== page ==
|Publication number||US7763827 B2|
|Application number||US 11/027,352|
|Publication date||Jul 27, 2010|
|Filing date||Dec 30, 2004|
|Priority date||Dec 30, 2004|
|Also published as||US20060144827, WO2006073805A1|
|Publication number||027352, 11027352, US 7763827 B2, US 7763827B2, US-B2-7763827, US7763827 B2, US7763827B2|
|Inventors||Jason T. Papenfuss, David J. Buendorf|
|Original Assignee||Medtronic, Inc.|
|Export Citation||BiBTeX, EndNote, RefMan|
|Patent Citations (19), Referenced by (4), Classifications (8), Legal Events (2)|
|External Links: USPTO, USPTO Assignment, Espacenet|
The invention relates to a method of performing laser welding and to a method of low temperature laser welding; in particular the invention pertains to methods and apparatus for welding implantable medical devices and associated components.
Laser welding has gained widespread acceptance in the metalworking industry, producing welds for items ranging from cigarette lighters and watch springs, to medical devices and related components, such as pacemakers, implantable defibrillators, batteries and hybrid circuit packages. Hermetic seals may be provided by laser welding processes to achieve the hermeticity required of implantable medical devices (IMDs) enclosures and associated internal components for IMDs such as batteries and capacitors.
Welding requires heating materials to a molten state so that they become fused together. A laser may be employed to generate light energy that can be concentrated and absorbed at a location in materials, producing the heat energy necessary to perform the welding operation. By using light energy in the visible or infrared portions of the electromagnetic spectrum, energy can be directed from its source to the material to be welded using optics which can focus and direct the energy with the required amount of precision. After the applied light energy is removed, the molten material solidifies and then begins to slowly cool to the temperature of the surrounding material.
At high temperatures, chemical reactions with atmospheric gases (i.e., oxidation) can pose problems, particularly when the oxides or other elements formed have disassociation temperatures far above the melting point of the metal. The result may be brittle, porous welds. A “cover gas,” such as argon or helium (or other inert gas) may be used to cover the welding area, displacing atmospheric gases to minimize the effects of these types of chemical reactions.
The type of weld may have an influence on the laser welding parameters. There are two general weld types—seam welds and spot welds. Seam welding forms a continuous weld, while spot welding consists of discrete weld locations.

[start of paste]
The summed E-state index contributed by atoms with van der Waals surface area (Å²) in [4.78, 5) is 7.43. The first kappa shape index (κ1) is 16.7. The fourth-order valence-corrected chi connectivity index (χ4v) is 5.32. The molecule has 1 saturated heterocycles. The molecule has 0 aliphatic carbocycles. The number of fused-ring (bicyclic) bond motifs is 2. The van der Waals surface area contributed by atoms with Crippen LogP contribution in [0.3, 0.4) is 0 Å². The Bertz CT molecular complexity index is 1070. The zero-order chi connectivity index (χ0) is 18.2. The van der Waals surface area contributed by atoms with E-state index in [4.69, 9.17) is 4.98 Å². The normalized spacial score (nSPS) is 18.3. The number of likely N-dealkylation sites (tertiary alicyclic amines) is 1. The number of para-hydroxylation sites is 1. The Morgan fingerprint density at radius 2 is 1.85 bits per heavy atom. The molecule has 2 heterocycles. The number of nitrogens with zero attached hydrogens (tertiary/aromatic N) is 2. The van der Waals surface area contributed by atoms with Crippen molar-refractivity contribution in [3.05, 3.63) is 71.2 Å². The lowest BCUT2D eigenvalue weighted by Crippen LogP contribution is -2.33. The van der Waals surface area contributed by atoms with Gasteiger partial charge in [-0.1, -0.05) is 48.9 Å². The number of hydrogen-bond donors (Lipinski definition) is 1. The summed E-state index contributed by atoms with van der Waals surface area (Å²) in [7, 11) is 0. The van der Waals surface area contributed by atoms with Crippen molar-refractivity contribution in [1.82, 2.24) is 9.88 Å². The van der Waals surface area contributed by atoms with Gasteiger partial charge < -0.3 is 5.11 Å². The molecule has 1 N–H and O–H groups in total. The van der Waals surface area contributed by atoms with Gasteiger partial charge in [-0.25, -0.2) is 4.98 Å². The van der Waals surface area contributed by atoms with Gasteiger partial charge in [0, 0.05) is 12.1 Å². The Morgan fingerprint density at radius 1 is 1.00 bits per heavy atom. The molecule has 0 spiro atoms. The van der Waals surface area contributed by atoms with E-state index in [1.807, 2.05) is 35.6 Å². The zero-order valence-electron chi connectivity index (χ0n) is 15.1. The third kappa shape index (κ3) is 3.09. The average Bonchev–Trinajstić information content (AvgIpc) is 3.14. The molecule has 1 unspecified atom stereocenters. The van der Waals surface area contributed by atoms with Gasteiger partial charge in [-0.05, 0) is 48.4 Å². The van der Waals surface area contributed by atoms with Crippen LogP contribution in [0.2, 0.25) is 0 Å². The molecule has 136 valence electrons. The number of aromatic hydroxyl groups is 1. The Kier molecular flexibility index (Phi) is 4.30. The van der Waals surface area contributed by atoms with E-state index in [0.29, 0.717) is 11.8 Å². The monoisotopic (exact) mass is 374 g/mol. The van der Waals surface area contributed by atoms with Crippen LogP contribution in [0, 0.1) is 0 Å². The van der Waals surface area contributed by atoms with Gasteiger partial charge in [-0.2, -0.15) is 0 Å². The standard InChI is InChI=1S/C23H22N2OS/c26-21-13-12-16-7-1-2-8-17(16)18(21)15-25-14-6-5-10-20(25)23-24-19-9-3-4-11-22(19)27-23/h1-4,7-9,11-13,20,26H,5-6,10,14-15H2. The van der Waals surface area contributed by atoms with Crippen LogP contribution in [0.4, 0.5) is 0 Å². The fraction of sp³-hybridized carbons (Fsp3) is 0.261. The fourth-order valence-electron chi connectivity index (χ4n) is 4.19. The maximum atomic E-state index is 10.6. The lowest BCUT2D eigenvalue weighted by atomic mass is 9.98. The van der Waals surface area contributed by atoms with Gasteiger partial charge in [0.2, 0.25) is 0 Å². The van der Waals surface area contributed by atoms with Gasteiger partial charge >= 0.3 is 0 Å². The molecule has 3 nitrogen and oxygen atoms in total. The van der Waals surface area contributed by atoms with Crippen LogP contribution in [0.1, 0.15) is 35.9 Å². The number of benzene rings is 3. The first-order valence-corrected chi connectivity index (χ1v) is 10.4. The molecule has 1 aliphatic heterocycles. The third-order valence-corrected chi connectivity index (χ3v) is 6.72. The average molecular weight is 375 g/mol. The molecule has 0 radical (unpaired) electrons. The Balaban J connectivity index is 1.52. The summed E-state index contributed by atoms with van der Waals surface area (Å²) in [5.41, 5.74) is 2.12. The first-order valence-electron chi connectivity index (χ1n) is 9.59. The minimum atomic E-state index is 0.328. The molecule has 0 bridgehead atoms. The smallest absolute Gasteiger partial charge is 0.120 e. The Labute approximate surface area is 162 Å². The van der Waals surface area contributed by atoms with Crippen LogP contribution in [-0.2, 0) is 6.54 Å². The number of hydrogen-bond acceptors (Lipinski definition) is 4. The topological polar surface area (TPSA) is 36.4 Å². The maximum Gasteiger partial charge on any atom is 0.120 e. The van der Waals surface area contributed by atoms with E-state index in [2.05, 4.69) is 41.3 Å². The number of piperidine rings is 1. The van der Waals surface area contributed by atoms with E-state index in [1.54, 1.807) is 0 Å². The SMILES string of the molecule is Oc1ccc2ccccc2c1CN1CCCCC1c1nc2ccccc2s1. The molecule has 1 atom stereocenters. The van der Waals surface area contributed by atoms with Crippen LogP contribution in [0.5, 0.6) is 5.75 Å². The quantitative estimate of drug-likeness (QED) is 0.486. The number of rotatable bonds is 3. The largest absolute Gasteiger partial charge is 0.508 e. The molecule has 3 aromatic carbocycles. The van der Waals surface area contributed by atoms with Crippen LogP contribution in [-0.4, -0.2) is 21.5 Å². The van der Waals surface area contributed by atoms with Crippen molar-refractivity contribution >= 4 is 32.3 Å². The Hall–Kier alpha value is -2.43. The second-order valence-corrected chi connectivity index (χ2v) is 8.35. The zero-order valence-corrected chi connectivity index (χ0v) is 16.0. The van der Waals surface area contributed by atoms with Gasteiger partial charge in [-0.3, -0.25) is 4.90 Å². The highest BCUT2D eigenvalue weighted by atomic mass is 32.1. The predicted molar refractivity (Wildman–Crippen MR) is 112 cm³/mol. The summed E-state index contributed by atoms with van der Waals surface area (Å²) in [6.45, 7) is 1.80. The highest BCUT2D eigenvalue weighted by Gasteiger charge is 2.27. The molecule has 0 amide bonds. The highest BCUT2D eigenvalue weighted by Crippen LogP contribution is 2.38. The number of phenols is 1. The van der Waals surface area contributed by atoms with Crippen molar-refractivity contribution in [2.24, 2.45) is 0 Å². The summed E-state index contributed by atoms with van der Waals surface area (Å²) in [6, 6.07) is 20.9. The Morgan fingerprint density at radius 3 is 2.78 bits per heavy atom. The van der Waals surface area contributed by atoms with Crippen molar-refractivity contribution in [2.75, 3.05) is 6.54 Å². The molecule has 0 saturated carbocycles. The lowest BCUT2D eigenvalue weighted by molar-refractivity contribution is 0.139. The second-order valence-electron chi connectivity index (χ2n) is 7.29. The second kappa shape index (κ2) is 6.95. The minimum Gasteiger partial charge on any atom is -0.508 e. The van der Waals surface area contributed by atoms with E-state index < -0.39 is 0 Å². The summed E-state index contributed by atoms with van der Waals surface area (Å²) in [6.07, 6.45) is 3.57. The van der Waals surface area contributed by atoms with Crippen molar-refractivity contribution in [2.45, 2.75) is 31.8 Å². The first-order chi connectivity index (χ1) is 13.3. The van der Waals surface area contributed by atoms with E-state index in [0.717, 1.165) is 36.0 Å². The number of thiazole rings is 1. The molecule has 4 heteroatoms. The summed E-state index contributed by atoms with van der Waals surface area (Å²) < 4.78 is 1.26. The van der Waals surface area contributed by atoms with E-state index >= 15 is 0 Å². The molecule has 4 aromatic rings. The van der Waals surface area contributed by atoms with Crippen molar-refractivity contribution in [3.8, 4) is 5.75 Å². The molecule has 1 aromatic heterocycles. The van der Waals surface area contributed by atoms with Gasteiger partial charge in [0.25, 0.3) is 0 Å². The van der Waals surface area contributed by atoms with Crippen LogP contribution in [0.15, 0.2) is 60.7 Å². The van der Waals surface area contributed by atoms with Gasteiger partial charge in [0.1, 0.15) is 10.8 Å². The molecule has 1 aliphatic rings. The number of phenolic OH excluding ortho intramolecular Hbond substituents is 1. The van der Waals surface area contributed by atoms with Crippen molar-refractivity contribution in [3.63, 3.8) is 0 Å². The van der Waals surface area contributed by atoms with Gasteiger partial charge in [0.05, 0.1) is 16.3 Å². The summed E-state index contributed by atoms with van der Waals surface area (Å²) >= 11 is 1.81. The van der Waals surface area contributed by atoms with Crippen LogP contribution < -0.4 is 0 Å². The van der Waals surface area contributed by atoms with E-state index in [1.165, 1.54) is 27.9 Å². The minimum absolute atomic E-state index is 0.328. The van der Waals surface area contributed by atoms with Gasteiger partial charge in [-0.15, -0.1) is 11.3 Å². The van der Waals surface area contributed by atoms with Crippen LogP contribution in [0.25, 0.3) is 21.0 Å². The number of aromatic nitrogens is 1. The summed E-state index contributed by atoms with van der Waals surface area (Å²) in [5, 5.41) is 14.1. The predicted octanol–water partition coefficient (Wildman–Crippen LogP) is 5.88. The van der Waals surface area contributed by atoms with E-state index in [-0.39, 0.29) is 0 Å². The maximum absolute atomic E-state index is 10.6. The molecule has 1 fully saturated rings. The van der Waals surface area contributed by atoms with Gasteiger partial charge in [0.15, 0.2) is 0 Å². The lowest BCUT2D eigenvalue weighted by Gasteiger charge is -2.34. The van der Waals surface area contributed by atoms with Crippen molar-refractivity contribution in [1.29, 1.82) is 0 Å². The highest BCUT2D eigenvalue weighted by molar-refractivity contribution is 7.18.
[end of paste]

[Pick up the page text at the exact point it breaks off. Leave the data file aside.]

Laser welding systems typically consist of a laser source, a beam delivery system, and a workstation. Carbon Dioxide (CO2) and Nd:YAG (Neodymium-doped Yttrium Aluminum Garnet) are two laser sources or laser media used for laser welding applications. Both YAG and CO2 lasers may be used for seam welding and spot welding of both butt joints and lap (overlap) joints. Solid state lasers (which includes Nd:YAG, Nd:Glass and similar lasers), are often employed in low- to medium-power applications, such as those needed to spot weld or beam lead weld integrated circuits to thin film interconnecting circuits on a substrate, and similar applications.
For precise or delicate welding operations, solid state welding systems may offer the advantage of coaxial viewing optics that provide magnification so that the exact spot of the laser beam focus can be easily seen. This may enable more precise alignment and focusing of the laser beam, as well as workpiece viewing. Since the wavelength of the Nd:YAG laser is close to the visible spectrum, optical lenses may be used to transmit both the laser light and the image of the workpiece.
In certain welding applications requiring relatively low heat input (due to proximity to thermally-sensitive components, for example), the pulsed laser mode of operation may be suitable. When laser energy is absorbed by the material being welded, heat is conducted into the material, creating a weld pool in a very localized area. Depending on the type of material, some heat may be conducted through the part being welded and away from the weld zone, potentially toward thermally-sensitive material. When using a laser welding system in the pulsed mode, the peak power of the pulsed laser may be much higher than would be delivered in a continuous wave (“CW”) mode, while delivering a lower average power (and hence, less heat) to the component being welded. The higher peak energy may be necessary to create the weld pool, while the lower average power may result in less heat transferred to thermally-sensitive material.